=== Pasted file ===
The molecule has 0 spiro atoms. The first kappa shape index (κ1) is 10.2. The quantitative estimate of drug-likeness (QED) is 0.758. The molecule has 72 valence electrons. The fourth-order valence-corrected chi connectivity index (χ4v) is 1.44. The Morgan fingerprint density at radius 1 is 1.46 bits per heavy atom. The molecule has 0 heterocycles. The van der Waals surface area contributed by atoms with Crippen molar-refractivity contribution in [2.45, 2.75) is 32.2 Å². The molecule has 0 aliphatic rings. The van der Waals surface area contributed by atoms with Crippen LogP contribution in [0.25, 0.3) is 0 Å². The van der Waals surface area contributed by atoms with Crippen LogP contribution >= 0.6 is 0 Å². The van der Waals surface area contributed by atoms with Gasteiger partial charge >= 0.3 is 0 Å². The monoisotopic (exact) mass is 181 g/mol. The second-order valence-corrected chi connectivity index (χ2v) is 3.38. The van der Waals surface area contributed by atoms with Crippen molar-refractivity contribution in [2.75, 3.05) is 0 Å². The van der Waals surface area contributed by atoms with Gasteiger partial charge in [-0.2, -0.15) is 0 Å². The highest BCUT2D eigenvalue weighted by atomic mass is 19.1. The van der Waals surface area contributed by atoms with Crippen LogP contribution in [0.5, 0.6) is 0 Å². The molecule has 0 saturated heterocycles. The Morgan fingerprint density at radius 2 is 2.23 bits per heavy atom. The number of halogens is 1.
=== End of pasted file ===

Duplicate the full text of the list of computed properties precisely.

The molecule has 0 spiro atoms. The first kappa shape index (κ1) is 10.2. The quantitative estimate of drug-likeness (QED) is 0.758. The molecule has 72 valence electrons. The fourth-order valence-corrected chi connectivity index (χ4v) is 1.44. The Morgan fingerprint density at radius 1 is 1.46 bits per heavy atom. The molecule has 0 heterocycles. The van der Waals surface area contributed by atoms with Crippen molar-refractivity contribution in [2.45, 2.75) is 32.2 Å². The molecule has 0 aliphatic rings. The van der Waals surface area contributed by atoms with Crippen LogP contribution in [0.25, 0.3) is 0 Å². The van der Waals surface area contributed by atoms with Crippen LogP contribution >= 0.6 is 0 Å². The van der Waals surface area contributed by atoms with Gasteiger partial charge >= 0.3 is 0 Å². The monoisotopic (exact) mass is 181 g/mol. The second-order valence-corrected chi connectivity index (χ2v) is 3.38. The van der Waals surface area contributed by atoms with Crippen molar-refractivity contribution in [2.75, 3.05) is 0 Å². The van der Waals surface area contributed by atoms with Gasteiger partial charge in [-0.2, -0.15) is 0 Å². The highest BCUT2D eigenvalue weighted by atomic mass is 19.1. The van der Waals surface area contributed by atoms with Crippen LogP contribution in [0.5, 0.6) is 0 Å². The molecule has 0 saturated heterocycles. The Morgan fingerprint density at radius 2 is 2.23 bits per heavy atom. The number of halogens is 1.